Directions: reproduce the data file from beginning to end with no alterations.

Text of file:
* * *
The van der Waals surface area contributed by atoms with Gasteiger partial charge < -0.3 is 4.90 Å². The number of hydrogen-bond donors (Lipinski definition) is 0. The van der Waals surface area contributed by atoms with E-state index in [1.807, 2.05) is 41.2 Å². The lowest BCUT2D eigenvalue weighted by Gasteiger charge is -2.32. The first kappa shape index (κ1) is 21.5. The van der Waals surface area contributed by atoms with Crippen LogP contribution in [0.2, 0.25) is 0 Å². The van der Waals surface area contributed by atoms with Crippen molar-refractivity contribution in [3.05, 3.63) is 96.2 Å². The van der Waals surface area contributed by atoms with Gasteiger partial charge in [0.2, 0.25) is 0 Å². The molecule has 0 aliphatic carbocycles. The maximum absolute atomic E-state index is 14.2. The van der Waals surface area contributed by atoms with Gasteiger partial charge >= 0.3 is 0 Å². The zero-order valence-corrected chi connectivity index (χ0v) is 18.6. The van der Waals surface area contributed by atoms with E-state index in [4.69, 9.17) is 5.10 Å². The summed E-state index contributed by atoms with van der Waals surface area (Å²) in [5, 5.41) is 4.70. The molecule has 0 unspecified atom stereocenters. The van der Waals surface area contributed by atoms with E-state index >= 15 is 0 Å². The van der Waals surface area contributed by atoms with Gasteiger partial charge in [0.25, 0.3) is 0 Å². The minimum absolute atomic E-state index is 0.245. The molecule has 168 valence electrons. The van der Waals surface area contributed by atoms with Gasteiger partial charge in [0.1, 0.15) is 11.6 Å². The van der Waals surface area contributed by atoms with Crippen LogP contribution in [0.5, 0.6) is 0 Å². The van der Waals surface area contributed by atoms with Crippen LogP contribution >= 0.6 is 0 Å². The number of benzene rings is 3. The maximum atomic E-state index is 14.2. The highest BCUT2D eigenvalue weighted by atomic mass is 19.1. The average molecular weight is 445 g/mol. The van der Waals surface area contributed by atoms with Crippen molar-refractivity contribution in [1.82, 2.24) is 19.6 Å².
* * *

The van der Waals surface area contributed by atoms with Gasteiger partial charge < -0.3 is 4.90 Å². The number of hydrogen-bond donors (Lipinski definition) is 0. The van der Waals surface area contributed by atoms with E-state index in [1.807, 2.05) is 41.2 Å². The lowest BCUT2D eigenvalue weighted by Gasteiger charge is -2.32. The first kappa shape index (κ1) is 21.5. The van der Waals surface area contributed by atoms with Crippen LogP contribution in [0.2, 0.25) is 0 Å². The van der Waals surface area contributed by atoms with Crippen molar-refractivity contribution in [3.05, 3.63) is 96.2 Å². The van der Waals surface area contributed by atoms with Gasteiger partial charge in [0.2, 0.25) is 0 Å². The molecule has 0 aliphatic carbocycles. The maximum absolute atomic E-state index is 14.2. The van der Waals surface area contributed by atoms with Gasteiger partial charge >= 0.3 is 0 Å². The zero-order valence-corrected chi connectivity index (χ0v) is 18.6. The van der Waals surface area contributed by atoms with E-state index in [4.69, 9.17) is 5.10 Å². The summed E-state index contributed by atoms with van der Waals surface area (Å²) in [5, 5.41) is 4.70. The molecule has 0 unspecified atom stereocenters. The van der Waals surface area contributed by atoms with E-state index >= 15 is 0 Å². The van der Waals surface area contributed by atoms with Gasteiger partial charge in [0.25, 0.3) is 0 Å². The minimum absolute atomic E-state index is 0.245. The molecule has 168 valence electrons. The van der Waals surface area contributed by atoms with Gasteiger partial charge in [0.1, 0.15) is 11.6 Å². The van der Waals surface area contributed by atoms with Crippen LogP contribution in [0.5, 0.6) is 0 Å². The van der Waals surface area contributed by atoms with Crippen LogP contribution >= 0.6 is 0 Å². The number of benzene rings is 3. The maximum atomic E-state index is 14.2. The highest BCUT2D eigenvalue weighted by atomic mass is 19.1. The average molecular weight is 445 g/mol. The van der Waals surface area contributed by atoms with Crippen molar-refractivity contribution in [1.82, 2.24) is 19.6 Å².